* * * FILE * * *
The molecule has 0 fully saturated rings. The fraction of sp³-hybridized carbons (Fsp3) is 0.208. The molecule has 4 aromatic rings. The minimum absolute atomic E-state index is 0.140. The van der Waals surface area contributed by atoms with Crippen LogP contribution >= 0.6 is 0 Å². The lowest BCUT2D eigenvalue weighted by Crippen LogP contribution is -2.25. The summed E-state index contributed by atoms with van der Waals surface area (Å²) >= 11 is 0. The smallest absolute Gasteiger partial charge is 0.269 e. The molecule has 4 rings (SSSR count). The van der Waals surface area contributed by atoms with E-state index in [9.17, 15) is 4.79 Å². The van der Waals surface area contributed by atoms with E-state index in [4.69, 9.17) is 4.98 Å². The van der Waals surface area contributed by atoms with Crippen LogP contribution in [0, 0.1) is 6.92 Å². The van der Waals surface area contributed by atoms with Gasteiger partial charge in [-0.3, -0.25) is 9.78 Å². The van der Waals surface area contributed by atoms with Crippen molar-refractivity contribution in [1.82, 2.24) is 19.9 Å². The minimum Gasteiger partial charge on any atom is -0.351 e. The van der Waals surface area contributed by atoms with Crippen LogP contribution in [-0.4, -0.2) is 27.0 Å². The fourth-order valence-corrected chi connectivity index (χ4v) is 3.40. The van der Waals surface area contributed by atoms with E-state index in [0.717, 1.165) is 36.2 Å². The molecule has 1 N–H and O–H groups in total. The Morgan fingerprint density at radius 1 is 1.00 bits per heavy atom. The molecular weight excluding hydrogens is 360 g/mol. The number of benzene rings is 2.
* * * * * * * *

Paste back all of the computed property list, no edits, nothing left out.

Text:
The molecule has 0 fully saturated rings. The fraction of sp³-hybridized carbons (Fsp3) is 0.208. The molecule has 4 aromatic rings. The minimum absolute atomic E-state index is 0.140. The van der Waals surface area contributed by atoms with Crippen LogP contribution >= 0.6 is 0 Å². The lowest BCUT2D eigenvalue weighted by Crippen LogP contribution is -2.25. The summed E-state index contributed by atoms with van der Waals surface area (Å²) >= 11 is 0. The smallest absolute Gasteiger partial charge is 0.269 e. The molecule has 4 rings (SSSR count). The van der Waals surface area contributed by atoms with E-state index in [9.17, 15) is 4.79 Å². The van der Waals surface area contributed by atoms with E-state index in [4.69, 9.17) is 4.98 Å². The van der Waals surface area contributed by atoms with Crippen LogP contribution in [0, 0.1) is 6.92 Å². The van der Waals surface area contributed by atoms with Gasteiger partial charge in [-0.3, -0.25) is 9.78 Å². The van der Waals surface area contributed by atoms with Crippen molar-refractivity contribution in [1.82, 2.24) is 19.9 Å². The minimum Gasteiger partial charge on any atom is -0.351 e. The van der Waals surface area contributed by atoms with Crippen LogP contribution in [-0.4, -0.2) is 27.0 Å². The fourth-order valence-corrected chi connectivity index (χ4v) is 3.40. The van der Waals surface area contributed by atoms with E-state index in [0.717, 1.165) is 36.2 Å². The molecule has 1 N–H and O–H groups in total. The Morgan fingerprint density at radius 1 is 1.00 bits per heavy atom. The molecular weight excluding hydrogens is 360 g/mol. The number of benzene rings is 2.